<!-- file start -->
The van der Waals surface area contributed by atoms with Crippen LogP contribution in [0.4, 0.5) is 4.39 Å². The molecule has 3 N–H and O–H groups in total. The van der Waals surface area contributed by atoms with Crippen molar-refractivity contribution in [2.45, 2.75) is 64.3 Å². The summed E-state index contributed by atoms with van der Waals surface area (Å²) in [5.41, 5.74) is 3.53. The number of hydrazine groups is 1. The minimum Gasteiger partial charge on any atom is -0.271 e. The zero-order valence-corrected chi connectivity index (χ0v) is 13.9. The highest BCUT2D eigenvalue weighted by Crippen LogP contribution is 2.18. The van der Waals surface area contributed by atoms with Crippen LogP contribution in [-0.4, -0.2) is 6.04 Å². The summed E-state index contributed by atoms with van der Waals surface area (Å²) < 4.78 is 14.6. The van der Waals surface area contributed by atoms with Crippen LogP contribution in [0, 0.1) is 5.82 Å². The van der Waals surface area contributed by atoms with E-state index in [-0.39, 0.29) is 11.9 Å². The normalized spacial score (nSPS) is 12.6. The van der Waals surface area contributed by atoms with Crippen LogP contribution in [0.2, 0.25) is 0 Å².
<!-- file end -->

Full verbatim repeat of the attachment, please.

The van der Waals surface area contributed by atoms with Crippen LogP contribution in [0.4, 0.5) is 4.39 Å². The molecule has 3 N–H and O–H groups in total. The van der Waals surface area contributed by atoms with Crippen molar-refractivity contribution in [2.45, 2.75) is 64.3 Å². The summed E-state index contributed by atoms with van der Waals surface area (Å²) in [5.41, 5.74) is 3.53. The number of hydrazine groups is 1. The minimum Gasteiger partial charge on any atom is -0.271 e. The zero-order valence-corrected chi connectivity index (χ0v) is 13.9. The highest BCUT2D eigenvalue weighted by Crippen LogP contribution is 2.18. The van der Waals surface area contributed by atoms with Crippen LogP contribution in [-0.4, -0.2) is 6.04 Å². The summed E-state index contributed by atoms with van der Waals surface area (Å²) < 4.78 is 14.6. The van der Waals surface area contributed by atoms with Crippen LogP contribution in [0, 0.1) is 5.82 Å². The van der Waals surface area contributed by atoms with E-state index in [-0.39, 0.29) is 11.9 Å². The normalized spacial score (nSPS) is 12.6. The van der Waals surface area contributed by atoms with Crippen LogP contribution in [0.2, 0.25) is 0 Å².